Mawal A. Sidi, SOC '18

The inaugural recipient of the Nick Charles Scholarships is Mawal Sidi, SOC '18. Sidi is studying broadcast journalism with a minor in international relations. She greatly appreciates this scholarship support and echoes Davis' spirit of giving back, "I believe as one becomes successful they mustn't forget others, because true success is never achieved alone. Someone had to believe in your dreams and encourage you to chase them."


2016 Celebration of Scholarships Highlights the Impact of Philanthropy

By Elizabeth Neville

Dr. Fanta Aw at the 2016 Celebration of Scholarships

Fanta Aw, Kogod ’90, SPA/MA ’94, CAS/PhD ’11, at the 2016 Celebration of Scholarships. Photo by Jeff Watts.

Each spring, American University pauses to honor the achievements of our students and the powerful investment that scholarship donors have made in their future. On March 16, 200 students, donors, faculty, and AU leadership gathered for this purpose at the 19th annual Celebration of Scholarships Luncheon. This year’s program featured a three-time alumna donor, a student who made his way to Washington from a tiny island, and an operatic example of philanthropy in action.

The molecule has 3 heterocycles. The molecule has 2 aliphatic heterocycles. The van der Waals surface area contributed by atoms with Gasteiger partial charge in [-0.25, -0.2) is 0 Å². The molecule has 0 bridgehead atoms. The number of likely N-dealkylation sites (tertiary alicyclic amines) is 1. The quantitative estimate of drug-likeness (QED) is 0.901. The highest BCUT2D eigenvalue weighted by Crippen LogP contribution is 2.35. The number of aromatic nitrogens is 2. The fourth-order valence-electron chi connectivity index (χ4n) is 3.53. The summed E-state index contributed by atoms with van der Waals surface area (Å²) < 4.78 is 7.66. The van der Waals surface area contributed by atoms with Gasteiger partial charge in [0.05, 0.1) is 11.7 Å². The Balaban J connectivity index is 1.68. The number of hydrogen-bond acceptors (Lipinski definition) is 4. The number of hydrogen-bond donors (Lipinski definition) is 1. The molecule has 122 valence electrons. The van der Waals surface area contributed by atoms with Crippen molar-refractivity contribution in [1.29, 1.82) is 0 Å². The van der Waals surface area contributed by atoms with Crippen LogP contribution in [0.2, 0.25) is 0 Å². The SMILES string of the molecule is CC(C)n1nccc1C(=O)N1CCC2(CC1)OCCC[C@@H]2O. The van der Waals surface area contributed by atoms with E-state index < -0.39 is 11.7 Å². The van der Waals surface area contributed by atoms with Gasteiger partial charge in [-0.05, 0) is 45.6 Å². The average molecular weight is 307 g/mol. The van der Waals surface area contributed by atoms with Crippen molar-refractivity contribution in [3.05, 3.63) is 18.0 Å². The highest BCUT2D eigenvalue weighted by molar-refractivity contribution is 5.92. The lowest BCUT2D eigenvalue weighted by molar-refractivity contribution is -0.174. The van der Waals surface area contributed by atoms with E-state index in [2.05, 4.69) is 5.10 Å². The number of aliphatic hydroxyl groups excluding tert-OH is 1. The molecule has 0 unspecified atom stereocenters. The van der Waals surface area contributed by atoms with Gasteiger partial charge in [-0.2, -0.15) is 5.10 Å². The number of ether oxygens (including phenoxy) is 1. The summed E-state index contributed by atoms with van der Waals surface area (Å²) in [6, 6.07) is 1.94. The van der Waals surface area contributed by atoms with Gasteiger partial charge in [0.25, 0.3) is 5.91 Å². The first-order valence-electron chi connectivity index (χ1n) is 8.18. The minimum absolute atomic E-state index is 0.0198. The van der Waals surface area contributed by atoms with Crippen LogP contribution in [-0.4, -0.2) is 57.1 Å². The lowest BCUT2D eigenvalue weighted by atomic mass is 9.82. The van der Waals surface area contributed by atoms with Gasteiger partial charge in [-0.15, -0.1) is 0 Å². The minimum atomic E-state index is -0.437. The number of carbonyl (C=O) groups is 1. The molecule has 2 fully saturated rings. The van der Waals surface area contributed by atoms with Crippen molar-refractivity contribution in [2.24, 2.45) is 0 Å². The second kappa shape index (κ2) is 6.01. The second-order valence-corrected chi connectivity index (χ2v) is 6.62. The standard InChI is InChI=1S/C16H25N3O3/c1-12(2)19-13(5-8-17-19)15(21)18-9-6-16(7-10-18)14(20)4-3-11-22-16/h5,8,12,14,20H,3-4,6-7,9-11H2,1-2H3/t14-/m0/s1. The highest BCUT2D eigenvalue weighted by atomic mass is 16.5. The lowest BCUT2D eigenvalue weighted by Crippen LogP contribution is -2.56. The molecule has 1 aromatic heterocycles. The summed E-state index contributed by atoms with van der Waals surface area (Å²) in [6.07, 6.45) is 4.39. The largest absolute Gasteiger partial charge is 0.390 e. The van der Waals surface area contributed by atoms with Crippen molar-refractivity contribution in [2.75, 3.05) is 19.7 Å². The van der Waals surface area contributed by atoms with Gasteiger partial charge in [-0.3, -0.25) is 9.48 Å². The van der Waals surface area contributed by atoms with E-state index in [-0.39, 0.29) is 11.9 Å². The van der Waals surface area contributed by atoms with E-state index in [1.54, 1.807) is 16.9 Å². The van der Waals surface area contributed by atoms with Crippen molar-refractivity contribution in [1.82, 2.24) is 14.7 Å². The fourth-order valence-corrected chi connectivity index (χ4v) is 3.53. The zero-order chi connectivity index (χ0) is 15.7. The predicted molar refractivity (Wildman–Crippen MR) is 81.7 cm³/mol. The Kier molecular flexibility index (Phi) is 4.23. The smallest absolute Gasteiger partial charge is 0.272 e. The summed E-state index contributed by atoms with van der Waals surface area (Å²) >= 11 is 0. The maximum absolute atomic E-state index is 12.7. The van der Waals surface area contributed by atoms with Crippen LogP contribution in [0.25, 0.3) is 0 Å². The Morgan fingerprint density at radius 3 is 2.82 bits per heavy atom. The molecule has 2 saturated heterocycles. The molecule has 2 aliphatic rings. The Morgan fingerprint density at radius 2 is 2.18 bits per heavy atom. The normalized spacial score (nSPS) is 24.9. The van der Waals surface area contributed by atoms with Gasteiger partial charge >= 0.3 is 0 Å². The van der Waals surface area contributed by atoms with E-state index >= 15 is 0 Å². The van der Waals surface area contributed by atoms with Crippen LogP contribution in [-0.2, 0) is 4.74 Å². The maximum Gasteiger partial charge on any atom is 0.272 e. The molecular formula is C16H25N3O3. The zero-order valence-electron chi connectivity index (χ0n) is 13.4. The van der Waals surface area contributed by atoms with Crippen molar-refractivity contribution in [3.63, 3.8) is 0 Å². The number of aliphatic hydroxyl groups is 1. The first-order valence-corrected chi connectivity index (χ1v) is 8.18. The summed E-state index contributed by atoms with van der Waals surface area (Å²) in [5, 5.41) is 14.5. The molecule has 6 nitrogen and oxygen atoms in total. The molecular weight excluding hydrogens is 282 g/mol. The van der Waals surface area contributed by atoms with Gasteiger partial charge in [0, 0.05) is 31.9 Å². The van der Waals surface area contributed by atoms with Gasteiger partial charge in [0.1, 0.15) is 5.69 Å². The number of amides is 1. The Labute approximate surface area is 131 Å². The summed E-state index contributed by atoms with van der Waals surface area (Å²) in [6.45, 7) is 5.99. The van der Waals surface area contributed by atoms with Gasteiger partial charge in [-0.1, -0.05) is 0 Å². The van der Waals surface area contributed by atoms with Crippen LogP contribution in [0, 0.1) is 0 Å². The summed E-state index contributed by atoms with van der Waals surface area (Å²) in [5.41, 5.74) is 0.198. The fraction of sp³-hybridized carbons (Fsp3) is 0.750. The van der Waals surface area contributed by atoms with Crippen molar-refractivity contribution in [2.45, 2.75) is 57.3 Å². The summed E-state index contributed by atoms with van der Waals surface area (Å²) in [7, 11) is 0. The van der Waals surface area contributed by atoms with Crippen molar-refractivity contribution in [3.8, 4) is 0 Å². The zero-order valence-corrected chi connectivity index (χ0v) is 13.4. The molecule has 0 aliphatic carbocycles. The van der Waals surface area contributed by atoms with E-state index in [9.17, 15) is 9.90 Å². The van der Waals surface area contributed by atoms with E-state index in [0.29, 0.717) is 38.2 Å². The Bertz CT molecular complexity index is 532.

Fanta Aw, Kogod ’90, SPA/MA ’94, CAS/PhD ’11, assistant vice president of Campus Life and Hurst Senior Professorial Lecturer, has a deep connection to scholarships at AU – professionally, she works closely on the administration of scholarships, and personally, she philanthropically supports a number of these funds. 

Dr. Aw was recognized for her tremendous commitment to helping students embrace life at AU while ensuring they have the scholarship support they need. She feels strongly that “scholarships mean opening doors of opportunities for students to leverage the full AU experience.” 

Toby McCarroll, CAS ’16, is one of the many students impacted by Dr. Aw’s work. Recipient of the Ernest M. Aiken Educational Scholarship, the Dorothy Gondos Beers Scholarship, and the Barbara Bohn Wright Memorial Scholarship, Toby was invited share how scholarships have shaped his life. He spoke about his experience at AU, 

“For a boy born and raised on an island 21 miles long and 7 miles wide in the Bahamas, being here [at AU] has been an eye opening experience. I have had the ability to immerse myself in different cultures, expand my understanding of worldly issues, and debate various political views and ideologies.”